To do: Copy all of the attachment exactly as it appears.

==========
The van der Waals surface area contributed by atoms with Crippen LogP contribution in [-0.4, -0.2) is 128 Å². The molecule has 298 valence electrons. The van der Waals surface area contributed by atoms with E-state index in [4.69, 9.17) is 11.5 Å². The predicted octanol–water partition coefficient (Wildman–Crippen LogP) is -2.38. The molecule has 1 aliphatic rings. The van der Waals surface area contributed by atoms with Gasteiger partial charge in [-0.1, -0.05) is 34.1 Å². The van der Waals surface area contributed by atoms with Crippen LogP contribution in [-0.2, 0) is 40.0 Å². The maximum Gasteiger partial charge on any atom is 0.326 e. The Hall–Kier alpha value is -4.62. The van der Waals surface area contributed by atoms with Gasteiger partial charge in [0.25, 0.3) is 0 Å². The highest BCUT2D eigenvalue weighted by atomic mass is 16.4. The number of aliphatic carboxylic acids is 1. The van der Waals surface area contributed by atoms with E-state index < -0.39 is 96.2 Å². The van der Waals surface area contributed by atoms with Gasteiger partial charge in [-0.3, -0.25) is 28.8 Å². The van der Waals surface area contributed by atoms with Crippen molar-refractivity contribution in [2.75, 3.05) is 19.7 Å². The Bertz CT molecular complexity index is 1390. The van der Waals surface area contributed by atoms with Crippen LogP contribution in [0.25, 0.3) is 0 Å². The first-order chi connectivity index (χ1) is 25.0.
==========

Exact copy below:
The van der Waals surface area contributed by atoms with Crippen LogP contribution in [-0.4, -0.2) is 128 Å². The molecule has 298 valence electrons. The van der Waals surface area contributed by atoms with E-state index in [4.69, 9.17) is 11.5 Å². The predicted octanol–water partition coefficient (Wildman–Crippen LogP) is -2.38. The molecule has 1 aliphatic rings. The van der Waals surface area contributed by atoms with Gasteiger partial charge in [-0.1, -0.05) is 34.1 Å². The van der Waals surface area contributed by atoms with Crippen LogP contribution in [-0.2, 0) is 40.0 Å². The maximum Gasteiger partial charge on any atom is 0.326 e. The Hall–Kier alpha value is -4.62. The van der Waals surface area contributed by atoms with Gasteiger partial charge in [0.25, 0.3) is 0 Å². The highest BCUT2D eigenvalue weighted by atomic mass is 16.4. The number of aliphatic carboxylic acids is 1. The van der Waals surface area contributed by atoms with E-state index < -0.39 is 96.2 Å². The van der Waals surface area contributed by atoms with Gasteiger partial charge in [-0.3, -0.25) is 28.8 Å². The van der Waals surface area contributed by atoms with Crippen molar-refractivity contribution in [2.75, 3.05) is 19.7 Å². The Bertz CT molecular complexity index is 1390. The van der Waals surface area contributed by atoms with Crippen LogP contribution in [0.25, 0.3) is 0 Å². The first-order chi connectivity index (χ1) is 25.0.